Stimuli driven actuators are important in technological applications and in nature. They are used to open seed capsules and are implemented in technology to serve as gauges. Particularly, electricity-actuated piezo crystals are useful in sensing and high precision positioning. In nature, actuators are found in pine cones.
However, no ceramic moisture-driven bilayer actuators exist. Such devices would be helpful in controlling chemically reactive environments. Generally, bilayer actuators are prone to chemical attack, radiation and oxidation. This is stemming from their high metallic or polymeric loading. Therefore, ceramic actuators would be resistant to all these conditions.
Motivated by the need to fabricate ceramic bilayer actuators, researchers led by Professor Cordt Zollfrank from the Chair of Biogenic Polymers of the Technical University of Munich, managed to synthesize ceramic moisture-driven actuators through bio-templating pine cones. The authors applied their findings to existing models and the outcomes corresponded to the concept of silica based actuators, where water absorption is the predominant driving force. Their work is published in a peer-reviewed journal, Advanced Materials.
The actuation process witnessed in the pine cones was due to the swelling of the sclereid tissues. The authors found that, although the observed movements in ceramic replica and native cones were different in magnitude, the basic moisture-driven mechanism and its actuation direction was maintained. The authors found that this was the first example of angular actuation observed in porous ceramic bilayer actuators triggered by the uptake of water.
The authors observed a bilayer structuring in both the ceramic actuators and their biological pine cone templates. In the ceramic bilayers, the structuring was not as uniform as in the scales of the pine cones. The studied preparation method could be applied to other natural, or generally to polymeric, bilayer actuators, where one can choose the actuation mechanism as well as geometry of a selected product.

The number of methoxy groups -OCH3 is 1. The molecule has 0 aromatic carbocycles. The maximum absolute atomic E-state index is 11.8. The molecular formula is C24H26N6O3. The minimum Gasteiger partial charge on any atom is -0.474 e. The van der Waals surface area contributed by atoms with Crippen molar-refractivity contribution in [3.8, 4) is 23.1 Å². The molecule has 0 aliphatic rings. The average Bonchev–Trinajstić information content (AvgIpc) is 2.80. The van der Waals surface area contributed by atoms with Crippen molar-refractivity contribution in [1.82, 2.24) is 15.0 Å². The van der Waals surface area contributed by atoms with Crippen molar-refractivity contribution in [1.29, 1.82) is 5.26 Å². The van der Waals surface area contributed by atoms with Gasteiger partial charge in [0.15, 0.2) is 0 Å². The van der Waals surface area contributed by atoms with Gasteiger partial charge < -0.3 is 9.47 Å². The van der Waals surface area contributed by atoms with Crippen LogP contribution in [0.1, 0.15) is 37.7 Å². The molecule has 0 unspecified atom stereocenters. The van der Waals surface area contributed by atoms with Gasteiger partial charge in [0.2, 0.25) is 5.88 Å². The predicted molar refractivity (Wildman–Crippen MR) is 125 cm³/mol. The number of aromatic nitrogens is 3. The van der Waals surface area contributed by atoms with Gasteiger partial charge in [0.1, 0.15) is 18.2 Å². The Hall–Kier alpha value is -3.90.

There has been several further exciting research recently in the field of moisture-induced actuation. For example, a published article by Boudot et al used artificially structured silica films on a polymer substrate to attain humidity-derived actuation. Due to the flexible nature of their substrate, they achieved curvatures up to 0.6 cm-1, while using an inorganic -silica- active layer. This translates to angular changes in an exemplary 3 cm long strip of approximately 100°. In contrast, Van Opdenbosch et al obtained smaller angular actuation due to the entire inorganic architecture of their replicated conifer cone materials, which, on the other hand, are resistant to temperatures of at least 500 °C, and also to corrosive environments.
Another work by Ganser et al reported the bending behavior of purely inorganic, artificially-structured silica films on silicon substrates, which led to moisture-induced bending. The 130 μm long structures attained tip deflections of up to 160 nm, which translates to a maximum bending angle of 0.07°. Considering the inorganic nature, the size of the actuator and possible applications as micro- switches or sensors, even these numerically small deflections and bending angles provide a useful technological tool.
Poppinga et al presented in January 2017 their work in Scientific Reports on the actuation of naturally fossilized conifer cones. This provided a highly interesting comparison. Notably, the naturally fossilized cones contain large portions of the original biomass, conserved by the mineralization processes. Therefore, these naturally fossilized cones show maximum actuation angles of 20°, which is more than half of those of the corresponding recent native conifer cones.
Daniel Van Opdenbosch1, Gerhard Fritz-Popovski2, Wolfgang Wagermaier3, Oskar Paris2, and Cordt Zollfrank1. Moisture-driven ceramic bilayer actuators from a bio-templating approach. Advanced materials, volume 28 (2016), pages 5235-5240.Go To Advanced Materials
- Professur für Biogene Polymere, Technische Universität München, Straubing Center of Science for Renewable Resources, Schulgasse 16, D-94315, Straubing, Germany.
- Institut für Physik, Montanuniversität Leoben, Franz-Josef-Straße 18, A-8700, Leoben, Austria.
- Max-Planck-Institut für Kolloid- und Grenzflächenforschung, Abteilung Biomaterialien, Am Mühlenberg 1, D-14476, Potsdam, Germany.
Boudot, M., Elettro, H. & Grosso, D. Converting Water Adsorption and Capillary Condensation in Usable Forces with Simple Porous Inorganic Thin Films. ACS Nano 10, 10031–10040 (2016).
Ganser, C. et al. Cantilever bending based on humidity-actuated mesoporous silica/silicon bilayers. Beilstein J. Nanotechnol. 7, 637–644 (2016).
Poppinga, S. et al. Hygroscopic motions of fossil conifer cones. Sci. Rep. 7, 40302 (2017).